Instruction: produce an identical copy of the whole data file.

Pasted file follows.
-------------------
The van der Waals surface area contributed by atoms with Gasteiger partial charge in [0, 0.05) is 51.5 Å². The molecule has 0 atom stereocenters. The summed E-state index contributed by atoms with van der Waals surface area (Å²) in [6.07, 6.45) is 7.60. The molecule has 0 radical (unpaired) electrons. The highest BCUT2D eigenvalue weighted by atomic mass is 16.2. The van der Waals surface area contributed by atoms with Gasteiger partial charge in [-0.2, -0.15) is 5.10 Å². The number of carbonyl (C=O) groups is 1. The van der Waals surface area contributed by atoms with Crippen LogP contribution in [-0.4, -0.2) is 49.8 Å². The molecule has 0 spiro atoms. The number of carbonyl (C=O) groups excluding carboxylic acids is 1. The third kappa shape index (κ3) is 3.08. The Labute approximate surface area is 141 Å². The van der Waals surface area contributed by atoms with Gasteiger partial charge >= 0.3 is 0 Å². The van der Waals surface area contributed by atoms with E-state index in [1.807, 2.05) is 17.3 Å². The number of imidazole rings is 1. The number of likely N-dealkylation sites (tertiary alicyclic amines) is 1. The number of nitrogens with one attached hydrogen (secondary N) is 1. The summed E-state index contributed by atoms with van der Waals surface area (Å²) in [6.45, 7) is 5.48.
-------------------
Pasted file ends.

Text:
The van der Waals surface area contributed by atoms with Gasteiger partial charge in [0, 0.05) is 51.5 Å². The molecule has 0 atom stereocenters. The summed E-state index contributed by atoms with van der Waals surface area (Å²) in [6.07, 6.45) is 7.60. The molecule has 0 radical (unpaired) electrons. The highest BCUT2D eigenvalue weighted by atomic mass is 16.2. The van der Waals surface area contributed by atoms with Gasteiger partial charge in [-0.2, -0.15) is 5.10 Å². The number of carbonyl (C=O) groups is 1. The van der Waals surface area contributed by atoms with Crippen LogP contribution in [-0.4, -0.2) is 49.8 Å². The molecule has 0 spiro atoms. The number of carbonyl (C=O) groups excluding carboxylic acids is 1. The third kappa shape index (κ3) is 3.08. The Labute approximate surface area is 141 Å². The van der Waals surface area contributed by atoms with Gasteiger partial charge >= 0.3 is 0 Å². The van der Waals surface area contributed by atoms with E-state index in [1.807, 2.05) is 17.3 Å². The number of imidazole rings is 1. The number of likely N-dealkylation sites (tertiary alicyclic amines) is 1. The number of nitrogens with one attached hydrogen (secondary N) is 1. The summed E-state index contributed by atoms with van der Waals surface area (Å²) in [6.45, 7) is 5.48.